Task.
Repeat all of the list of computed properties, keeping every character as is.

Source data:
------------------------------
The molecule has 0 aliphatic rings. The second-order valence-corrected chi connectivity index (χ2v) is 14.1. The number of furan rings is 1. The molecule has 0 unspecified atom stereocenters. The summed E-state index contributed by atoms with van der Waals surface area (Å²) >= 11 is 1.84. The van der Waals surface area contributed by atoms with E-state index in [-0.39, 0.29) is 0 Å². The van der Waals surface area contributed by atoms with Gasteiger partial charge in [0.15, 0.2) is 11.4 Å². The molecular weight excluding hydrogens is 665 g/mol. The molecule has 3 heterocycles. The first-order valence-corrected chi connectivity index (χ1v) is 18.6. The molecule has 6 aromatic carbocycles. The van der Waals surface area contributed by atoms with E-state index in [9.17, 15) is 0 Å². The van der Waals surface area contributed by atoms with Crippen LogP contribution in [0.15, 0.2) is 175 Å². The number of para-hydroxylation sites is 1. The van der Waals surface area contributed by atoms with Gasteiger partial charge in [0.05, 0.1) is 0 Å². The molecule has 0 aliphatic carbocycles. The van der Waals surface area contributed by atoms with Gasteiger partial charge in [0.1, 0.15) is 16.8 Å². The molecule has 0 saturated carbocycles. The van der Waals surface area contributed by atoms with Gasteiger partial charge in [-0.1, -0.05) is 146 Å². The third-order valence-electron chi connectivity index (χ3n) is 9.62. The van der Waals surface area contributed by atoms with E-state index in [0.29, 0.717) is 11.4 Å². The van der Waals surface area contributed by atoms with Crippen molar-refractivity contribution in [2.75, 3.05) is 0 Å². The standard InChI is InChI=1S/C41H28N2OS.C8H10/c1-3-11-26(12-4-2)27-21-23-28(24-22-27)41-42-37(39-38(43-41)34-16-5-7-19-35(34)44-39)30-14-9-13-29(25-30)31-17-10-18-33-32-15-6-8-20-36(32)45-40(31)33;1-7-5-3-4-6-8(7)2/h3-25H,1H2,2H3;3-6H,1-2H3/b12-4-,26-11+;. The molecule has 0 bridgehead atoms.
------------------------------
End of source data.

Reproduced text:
The molecule has 0 aliphatic rings. The second-order valence-corrected chi connectivity index (χ2v) is 14.1. The number of furan rings is 1. The molecule has 0 unspecified atom stereocenters. The summed E-state index contributed by atoms with van der Waals surface area (Å²) >= 11 is 1.84. The van der Waals surface area contributed by atoms with E-state index in [-0.39, 0.29) is 0 Å². The van der Waals surface area contributed by atoms with Gasteiger partial charge in [0.15, 0.2) is 11.4 Å². The molecular weight excluding hydrogens is 665 g/mol. The molecule has 3 heterocycles. The first-order valence-corrected chi connectivity index (χ1v) is 18.6. The molecule has 6 aromatic carbocycles. The van der Waals surface area contributed by atoms with E-state index in [9.17, 15) is 0 Å². The van der Waals surface area contributed by atoms with Crippen LogP contribution in [0.15, 0.2) is 175 Å². The number of para-hydroxylation sites is 1. The van der Waals surface area contributed by atoms with Gasteiger partial charge in [0.05, 0.1) is 0 Å². The molecule has 0 aliphatic carbocycles. The van der Waals surface area contributed by atoms with Gasteiger partial charge in [0.1, 0.15) is 16.8 Å². The molecule has 0 saturated carbocycles. The van der Waals surface area contributed by atoms with Gasteiger partial charge in [-0.1, -0.05) is 146 Å². The third-order valence-electron chi connectivity index (χ3n) is 9.62. The van der Waals surface area contributed by atoms with E-state index in [0.29, 0.717) is 11.4 Å². The van der Waals surface area contributed by atoms with Crippen molar-refractivity contribution in [2.75, 3.05) is 0 Å². The standard InChI is InChI=1S/C41H28N2OS.C8H10/c1-3-11-26(12-4-2)27-21-23-28(24-22-27)41-42-37(39-38(43-41)34-16-5-7-19-35(34)44-39)30-14-9-13-29(25-30)31-17-10-18-33-32-15-6-8-20-36(32)45-40(31)33;1-7-5-3-4-6-8(7)2/h3-25H,1H2,2H3;3-6H,1-2H3/b12-4-,26-11+;. The molecule has 0 bridgehead atoms.